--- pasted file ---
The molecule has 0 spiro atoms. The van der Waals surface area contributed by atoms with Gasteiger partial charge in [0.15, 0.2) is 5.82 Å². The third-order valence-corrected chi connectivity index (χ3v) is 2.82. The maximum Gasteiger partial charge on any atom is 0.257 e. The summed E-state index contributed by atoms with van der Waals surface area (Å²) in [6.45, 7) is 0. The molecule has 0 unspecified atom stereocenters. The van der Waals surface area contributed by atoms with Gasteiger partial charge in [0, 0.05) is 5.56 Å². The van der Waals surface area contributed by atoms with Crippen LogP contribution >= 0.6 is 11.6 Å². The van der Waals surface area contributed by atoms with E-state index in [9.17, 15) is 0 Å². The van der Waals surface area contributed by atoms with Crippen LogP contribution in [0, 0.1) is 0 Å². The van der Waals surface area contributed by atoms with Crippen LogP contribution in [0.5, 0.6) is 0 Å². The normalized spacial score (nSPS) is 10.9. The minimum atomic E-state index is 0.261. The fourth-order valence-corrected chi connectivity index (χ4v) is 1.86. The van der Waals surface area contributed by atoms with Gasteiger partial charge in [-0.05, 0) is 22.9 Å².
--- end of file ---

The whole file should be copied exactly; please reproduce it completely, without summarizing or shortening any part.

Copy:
The molecule has 0 spiro atoms. The van der Waals surface area contributed by atoms with Gasteiger partial charge in [0.15, 0.2) is 5.82 Å². The third-order valence-corrected chi connectivity index (χ3v) is 2.82. The maximum Gasteiger partial charge on any atom is 0.257 e. The summed E-state index contributed by atoms with van der Waals surface area (Å²) in [6.45, 7) is 0. The molecule has 0 unspecified atom stereocenters. The van der Waals surface area contributed by atoms with Gasteiger partial charge in [0, 0.05) is 5.56 Å². The van der Waals surface area contributed by atoms with Crippen LogP contribution >= 0.6 is 11.6 Å². The van der Waals surface area contributed by atoms with E-state index in [9.17, 15) is 0 Å². The van der Waals surface area contributed by atoms with Crippen LogP contribution in [0, 0.1) is 0 Å². The van der Waals surface area contributed by atoms with Crippen LogP contribution in [0.5, 0.6) is 0 Å². The normalized spacial score (nSPS) is 10.9. The minimum atomic E-state index is 0.261. The fourth-order valence-corrected chi connectivity index (χ4v) is 1.86. The van der Waals surface area contributed by atoms with Gasteiger partial charge in [-0.05, 0) is 22.9 Å².